Populist Mama as Media Maven
July 13, 2010
Michelle Cottle’s piece on Sarah Palin’s media strategy (“Media Maven,” July 22) is a fine dissection of p.r. craftswomanship, one any magazine or website would be proud to run. But like too much reporting about the media, it scants the message that attracts so many people to a particular messenger. Palin is the most dangerous politician in America today. Her stated views are on the wildest fringe of conservative thinking. She opposes even the mildest forms of corporate regulation, thinks the New Deal made the Depression worse, believes the U.S.
The Tea Party Movement Isn’t Racist
June 02, 2010
“Very well-written … but dead screaming wrong,” my critic wrote in an email that a friend forwarded to me. “Judis has managed to write about the Tea Party movement without referring to its profound racism.” This sums up the chief complaint that I received about the article I wrote on the Tea Party movement. It is also a common interpretation of the Tea Parties, especially on the political left.
That Seventies Review
March 18, 2010
You may, or should, be familiar with Todd Gitlin's terrific book "The Sixties." It turns out he also has a lot of fascinating observations about the 70's as well: Bad ideas traveled fast without even the benefit of the Internet. Heavy drugs helped (though Nixon didn’t seem to need anything more than alcohol). Conspiracy theories spawned theories of who benefited from conspiracy theories. There was gold at the end of Gravity’s Rainbow. Even Oliver Stone was not necessary. For example, Wheen notes, “It was A Clockwork Orange which convinced [Arthur] Bremer that he must shoot George Wallac
Palin and McCarthy
November 30, 2009
A new Washington Post poll of Republicans records the remarkable extent to which today's rank-and-file GOPers can't identify much in the way of any clear-cut Republican leaders.
Against Common Sense
November 30, 2009
Conservatives would have us believe that they hold a monopoly on common sense. Rush Limbaugh, Sean Hannity, Bill O’Reilly, and many other right-wing rabble-rousers regularly portray themselves as defenders of the good, old-fashioned common sense of average Americans against an out-of-touch liberal elite.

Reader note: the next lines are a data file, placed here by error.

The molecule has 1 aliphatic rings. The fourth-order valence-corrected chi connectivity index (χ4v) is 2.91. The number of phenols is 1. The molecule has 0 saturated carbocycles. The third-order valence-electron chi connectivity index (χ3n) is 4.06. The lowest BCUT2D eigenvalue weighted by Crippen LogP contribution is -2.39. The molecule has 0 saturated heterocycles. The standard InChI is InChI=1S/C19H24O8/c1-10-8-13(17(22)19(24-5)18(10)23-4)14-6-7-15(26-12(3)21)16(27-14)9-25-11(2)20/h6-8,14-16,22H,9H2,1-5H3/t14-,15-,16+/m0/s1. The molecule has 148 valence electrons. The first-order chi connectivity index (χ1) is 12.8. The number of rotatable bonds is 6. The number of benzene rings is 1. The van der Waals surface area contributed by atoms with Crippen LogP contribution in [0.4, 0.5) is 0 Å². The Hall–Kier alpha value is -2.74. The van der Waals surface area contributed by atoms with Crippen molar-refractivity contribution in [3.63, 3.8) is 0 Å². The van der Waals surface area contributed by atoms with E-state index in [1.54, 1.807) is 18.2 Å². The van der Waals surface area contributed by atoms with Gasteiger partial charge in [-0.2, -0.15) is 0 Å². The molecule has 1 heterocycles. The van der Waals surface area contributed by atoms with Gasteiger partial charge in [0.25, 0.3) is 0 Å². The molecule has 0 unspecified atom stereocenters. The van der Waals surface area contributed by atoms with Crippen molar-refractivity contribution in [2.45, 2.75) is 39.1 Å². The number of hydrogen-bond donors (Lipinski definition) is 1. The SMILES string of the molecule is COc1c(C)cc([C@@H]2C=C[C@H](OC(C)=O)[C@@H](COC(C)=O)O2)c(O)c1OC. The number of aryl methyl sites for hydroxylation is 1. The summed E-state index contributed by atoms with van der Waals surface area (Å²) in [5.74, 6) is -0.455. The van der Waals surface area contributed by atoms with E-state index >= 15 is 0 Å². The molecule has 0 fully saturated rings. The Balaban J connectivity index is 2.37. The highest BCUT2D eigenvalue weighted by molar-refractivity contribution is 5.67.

TNR on Football
November 26, 2009
What's the meaning of football in American life? Over the years, TNR has not been silent on the subject. Read our best archived pieces on the game: "The Moral Equivalent to Football" by Wilcomb E. Washburn. July 23, 1977. Why football reflects the true--not the ideal--nature of the American character. "Goodbye to the Bear" by Howell Raines. January 24, 1983. The football coach who was segregationist George Wallace's alter ego. "Football Morals" by T.S. Matthews. November 26, 1930. College football is not a game.
February 13, 2008
John B. Judis: The psychology behind America's immigration hysteria.
June 26, 2000
Ross Perot's reform party is about to do something no third party has done in a century: transcend its founder. And it will be thanks to Pat Buchanan. Although Buchanan won't give either major candidate a scare in this year's presidential election, he'll probably line up enough disenchanted social conservatives, blue-collar workers threatened by imports, and disillusioned independents to win 7,000,000 votes.
The Contract with K Street
December 04, 1995
When 367 Republican House candidates signed the Contract with America on September 27, 1994, they pledged to create "a Congress that is doing what the American people want and doing it in a way that instills trust." As they stood on the steps of the Capitol, Texas Representative Dick Armey declared, "[W]e enter a new era in American government. Today one political party is listening to the concerns of the American people, and we are responding with specific legislation.
The Southern Coup
June 19, 1995
When the new Republican Congress was sworn in last January, the South finally conquered Washington. The defeated Democratic leadership had been almost exclusively from the Northeast, the Midwest and the Pacific Northwest, with Speaker Tom Foley of Washington, Majority Leader Dick Gephardt of Missouri and Majority Whip David Bonior of Michigan in the House, and, on the Senate side, Majority Leader George Mitchell from Maine. The only Southerner in the Democratic congressional leadership was Senate Majority Whip Wendell Ford of Kentucky.